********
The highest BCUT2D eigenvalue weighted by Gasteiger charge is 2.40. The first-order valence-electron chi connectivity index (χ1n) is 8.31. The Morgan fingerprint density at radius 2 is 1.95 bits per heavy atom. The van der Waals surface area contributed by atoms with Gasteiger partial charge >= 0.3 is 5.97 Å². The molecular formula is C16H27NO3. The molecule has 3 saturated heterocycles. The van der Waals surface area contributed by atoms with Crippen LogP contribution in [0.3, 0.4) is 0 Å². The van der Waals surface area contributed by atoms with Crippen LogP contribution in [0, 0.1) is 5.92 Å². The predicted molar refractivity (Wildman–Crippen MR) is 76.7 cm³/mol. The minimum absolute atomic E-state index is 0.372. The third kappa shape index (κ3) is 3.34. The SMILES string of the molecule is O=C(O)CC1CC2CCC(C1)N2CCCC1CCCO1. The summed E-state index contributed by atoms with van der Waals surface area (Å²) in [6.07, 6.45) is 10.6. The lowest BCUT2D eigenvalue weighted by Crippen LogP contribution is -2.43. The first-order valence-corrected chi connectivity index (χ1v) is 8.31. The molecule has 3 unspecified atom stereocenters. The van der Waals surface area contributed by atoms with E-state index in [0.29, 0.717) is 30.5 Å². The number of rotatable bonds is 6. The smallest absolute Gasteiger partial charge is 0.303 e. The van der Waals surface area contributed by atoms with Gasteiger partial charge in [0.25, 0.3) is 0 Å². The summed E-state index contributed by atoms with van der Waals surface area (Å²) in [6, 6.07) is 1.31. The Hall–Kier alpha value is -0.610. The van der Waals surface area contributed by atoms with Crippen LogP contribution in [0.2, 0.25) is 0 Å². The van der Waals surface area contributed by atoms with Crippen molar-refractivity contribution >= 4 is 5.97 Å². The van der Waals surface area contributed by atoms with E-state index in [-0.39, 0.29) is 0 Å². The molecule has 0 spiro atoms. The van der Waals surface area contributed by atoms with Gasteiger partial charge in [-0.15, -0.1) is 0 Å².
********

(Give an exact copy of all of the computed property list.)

The highest BCUT2D eigenvalue weighted by Gasteiger charge is 2.40. The first-order valence-electron chi connectivity index (χ1n) is 8.31. The Morgan fingerprint density at radius 2 is 1.95 bits per heavy atom. The van der Waals surface area contributed by atoms with Gasteiger partial charge >= 0.3 is 5.97 Å². The molecular formula is C16H27NO3. The molecule has 3 saturated heterocycles. The van der Waals surface area contributed by atoms with Crippen LogP contribution in [0.3, 0.4) is 0 Å². The van der Waals surface area contributed by atoms with Crippen LogP contribution in [0, 0.1) is 5.92 Å². The predicted molar refractivity (Wildman–Crippen MR) is 76.7 cm³/mol. The minimum absolute atomic E-state index is 0.372. The third kappa shape index (κ3) is 3.34. The SMILES string of the molecule is O=C(O)CC1CC2CCC(C1)N2CCCC1CCCO1. The summed E-state index contributed by atoms with van der Waals surface area (Å²) in [6.07, 6.45) is 10.6. The lowest BCUT2D eigenvalue weighted by Crippen LogP contribution is -2.43. The first-order valence-corrected chi connectivity index (χ1v) is 8.31. The molecule has 3 unspecified atom stereocenters. The van der Waals surface area contributed by atoms with E-state index in [0.29, 0.717) is 30.5 Å². The number of rotatable bonds is 6. The smallest absolute Gasteiger partial charge is 0.303 e. The van der Waals surface area contributed by atoms with Gasteiger partial charge in [0.25, 0.3) is 0 Å². The summed E-state index contributed by atoms with van der Waals surface area (Å²) in [6, 6.07) is 1.31. The Hall–Kier alpha value is -0.610. The van der Waals surface area contributed by atoms with Crippen LogP contribution in [0.2, 0.25) is 0 Å². The van der Waals surface area contributed by atoms with Crippen molar-refractivity contribution >= 4 is 5.97 Å². The van der Waals surface area contributed by atoms with E-state index in [-0.39, 0.29) is 0 Å². The molecule has 0 spiro atoms. The van der Waals surface area contributed by atoms with Gasteiger partial charge in [-0.15, -0.1) is 0 Å².